Saturday, February 12, 2005

New Issue of Dialogue

The new issue of Dialogue: Canadian Philosophical Review / Revue canadienne de philosophie came Thursday. This one wasn't particularly interesting; the last really interesting article in this journal was Grupp's article on the Platonist exemplification tie. But the journal usually has something of some interest. There are three different articles on Wittgenstein's view of religion this time around, which is sort of odd. But I do find the matter of some interest, not because I think Wittgenstein has anything particularly good to contribute on the subject of religion, but because it is an interesting case for history of philosophy, since it has to work with a very limited set of evidences. So I have what might be called a vague methodological interest in the subject. For instance, there's the following interesting passage by Kai Nielsen, in response to Bela Szabados's claim that Nielsen wants to make a distinction between Wittgenstein's religious reflections and his philosophical comments on religious discourse, but transgresses this distinction:

In some respects, no; and in some respects, yes. Yes in the sense that biographical resources can sometimes provide rich resources for understanding the philosophy of the person in question, yes in denying there is a rigid distinction between someone's own religious reflections and his philosophical comments on religious discourse. But no in affirming the following: that there is no rigid distinction does not mean there is no distinction. We do well to distinguish (a) between the following remarks about religious discoruse: "The forms of language are the forms f life." "There is a distinctive religious form of life with its own distinctive discourse" (philosophical remarks about religion), and (b) the religious remark "Human beings are corrupted with sin; if they are aware of that they are utterly wretched." Sometimes the latter-type remarks can help us understand remarks of the former type. (Perhaps it goes the other way around as well.) And sometimes it is unclear which kind of a remakr a given remakr is, e.g., "Religion is nothing more than the projection of one's emotions." But nothing but confusion will result if we do not distinguish these types of remarks, particularly in their paradigmatic occurrences. (p. 793)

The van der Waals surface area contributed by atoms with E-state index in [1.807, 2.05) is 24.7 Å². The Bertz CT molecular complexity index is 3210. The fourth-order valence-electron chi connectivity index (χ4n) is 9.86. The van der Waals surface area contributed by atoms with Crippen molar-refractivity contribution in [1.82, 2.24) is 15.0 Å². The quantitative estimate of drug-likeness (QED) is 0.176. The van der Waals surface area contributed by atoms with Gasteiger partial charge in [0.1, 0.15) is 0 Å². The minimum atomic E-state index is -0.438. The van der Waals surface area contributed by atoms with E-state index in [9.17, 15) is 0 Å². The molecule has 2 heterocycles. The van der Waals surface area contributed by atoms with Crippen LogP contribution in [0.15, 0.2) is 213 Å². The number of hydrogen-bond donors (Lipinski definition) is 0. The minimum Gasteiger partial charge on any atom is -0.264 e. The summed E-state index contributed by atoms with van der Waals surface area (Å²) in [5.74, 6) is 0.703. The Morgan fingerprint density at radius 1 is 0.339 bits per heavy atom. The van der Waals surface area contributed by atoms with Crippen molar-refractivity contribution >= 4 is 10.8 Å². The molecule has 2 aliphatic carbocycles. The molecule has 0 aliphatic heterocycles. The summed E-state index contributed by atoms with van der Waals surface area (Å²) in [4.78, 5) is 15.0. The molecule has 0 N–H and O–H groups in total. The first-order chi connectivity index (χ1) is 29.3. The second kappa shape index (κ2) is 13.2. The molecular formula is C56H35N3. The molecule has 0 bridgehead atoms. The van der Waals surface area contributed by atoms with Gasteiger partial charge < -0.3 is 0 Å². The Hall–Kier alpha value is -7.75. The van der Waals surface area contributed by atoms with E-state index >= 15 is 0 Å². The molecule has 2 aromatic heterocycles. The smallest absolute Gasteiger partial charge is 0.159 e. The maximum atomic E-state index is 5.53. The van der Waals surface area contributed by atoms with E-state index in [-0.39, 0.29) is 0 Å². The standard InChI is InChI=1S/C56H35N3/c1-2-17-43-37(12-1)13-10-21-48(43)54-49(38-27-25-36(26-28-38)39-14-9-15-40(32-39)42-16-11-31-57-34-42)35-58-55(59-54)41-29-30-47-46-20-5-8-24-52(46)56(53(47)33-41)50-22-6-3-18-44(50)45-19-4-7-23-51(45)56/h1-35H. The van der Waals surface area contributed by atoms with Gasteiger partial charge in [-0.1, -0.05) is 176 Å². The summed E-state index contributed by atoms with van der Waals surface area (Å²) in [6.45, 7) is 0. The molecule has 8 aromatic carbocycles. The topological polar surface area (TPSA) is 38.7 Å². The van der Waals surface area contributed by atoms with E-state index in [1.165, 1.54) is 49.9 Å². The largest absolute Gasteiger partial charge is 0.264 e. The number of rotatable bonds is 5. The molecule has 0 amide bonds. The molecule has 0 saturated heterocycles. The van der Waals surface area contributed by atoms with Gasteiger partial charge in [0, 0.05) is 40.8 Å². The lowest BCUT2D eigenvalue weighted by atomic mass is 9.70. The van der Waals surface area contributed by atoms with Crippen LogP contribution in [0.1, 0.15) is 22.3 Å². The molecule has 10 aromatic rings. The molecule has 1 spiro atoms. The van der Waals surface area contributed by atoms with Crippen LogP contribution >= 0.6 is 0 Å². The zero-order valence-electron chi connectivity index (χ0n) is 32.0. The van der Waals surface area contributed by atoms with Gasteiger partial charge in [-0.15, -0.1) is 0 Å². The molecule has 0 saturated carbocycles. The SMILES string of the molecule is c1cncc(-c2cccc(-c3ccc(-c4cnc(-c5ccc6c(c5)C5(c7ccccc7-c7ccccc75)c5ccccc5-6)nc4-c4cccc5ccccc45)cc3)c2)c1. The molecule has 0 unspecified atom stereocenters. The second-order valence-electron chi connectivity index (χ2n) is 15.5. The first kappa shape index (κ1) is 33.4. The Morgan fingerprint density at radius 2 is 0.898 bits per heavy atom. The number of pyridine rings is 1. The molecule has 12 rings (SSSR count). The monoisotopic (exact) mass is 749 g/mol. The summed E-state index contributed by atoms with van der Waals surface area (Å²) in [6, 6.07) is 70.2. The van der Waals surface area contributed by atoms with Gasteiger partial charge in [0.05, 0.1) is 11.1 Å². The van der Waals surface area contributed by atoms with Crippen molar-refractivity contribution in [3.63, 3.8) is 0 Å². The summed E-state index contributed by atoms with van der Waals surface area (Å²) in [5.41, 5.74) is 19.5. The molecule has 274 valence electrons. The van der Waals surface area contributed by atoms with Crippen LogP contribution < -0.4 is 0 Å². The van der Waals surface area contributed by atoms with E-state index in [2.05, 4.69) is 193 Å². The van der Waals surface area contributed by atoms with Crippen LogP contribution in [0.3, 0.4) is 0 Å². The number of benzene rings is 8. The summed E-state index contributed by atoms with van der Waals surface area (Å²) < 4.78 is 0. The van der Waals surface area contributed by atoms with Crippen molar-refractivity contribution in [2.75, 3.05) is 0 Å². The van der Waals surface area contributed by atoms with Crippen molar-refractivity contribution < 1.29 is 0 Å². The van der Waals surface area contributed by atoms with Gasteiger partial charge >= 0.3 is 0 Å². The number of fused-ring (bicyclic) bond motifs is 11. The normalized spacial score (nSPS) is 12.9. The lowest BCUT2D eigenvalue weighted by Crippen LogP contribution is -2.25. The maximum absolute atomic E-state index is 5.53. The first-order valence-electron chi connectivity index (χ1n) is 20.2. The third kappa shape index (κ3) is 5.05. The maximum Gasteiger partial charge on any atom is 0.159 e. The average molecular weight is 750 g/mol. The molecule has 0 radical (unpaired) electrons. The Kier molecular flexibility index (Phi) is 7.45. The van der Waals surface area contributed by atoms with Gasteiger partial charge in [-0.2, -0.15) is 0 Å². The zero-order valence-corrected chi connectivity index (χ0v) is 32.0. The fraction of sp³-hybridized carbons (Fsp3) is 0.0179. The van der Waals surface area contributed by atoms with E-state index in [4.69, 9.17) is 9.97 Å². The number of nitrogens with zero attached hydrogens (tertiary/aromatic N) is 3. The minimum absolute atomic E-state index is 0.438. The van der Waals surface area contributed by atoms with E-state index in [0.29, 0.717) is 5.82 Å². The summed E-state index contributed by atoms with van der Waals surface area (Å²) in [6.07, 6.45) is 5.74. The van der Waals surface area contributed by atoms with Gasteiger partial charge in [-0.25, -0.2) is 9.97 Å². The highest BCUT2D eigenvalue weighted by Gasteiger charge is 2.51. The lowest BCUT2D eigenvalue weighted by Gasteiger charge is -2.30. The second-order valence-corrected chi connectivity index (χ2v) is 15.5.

Kai Nielsen, by the way, is one of the small handful of atheists who actually do philosophy of religion worth occasionally paying attention to; he typically does work on naturalistic ethics. Here you can find Antony Flew's 2002 review of Nielsen's work Naturalism and Religion (which actually sheds a bit of light on the hubbub about Flew this winter).

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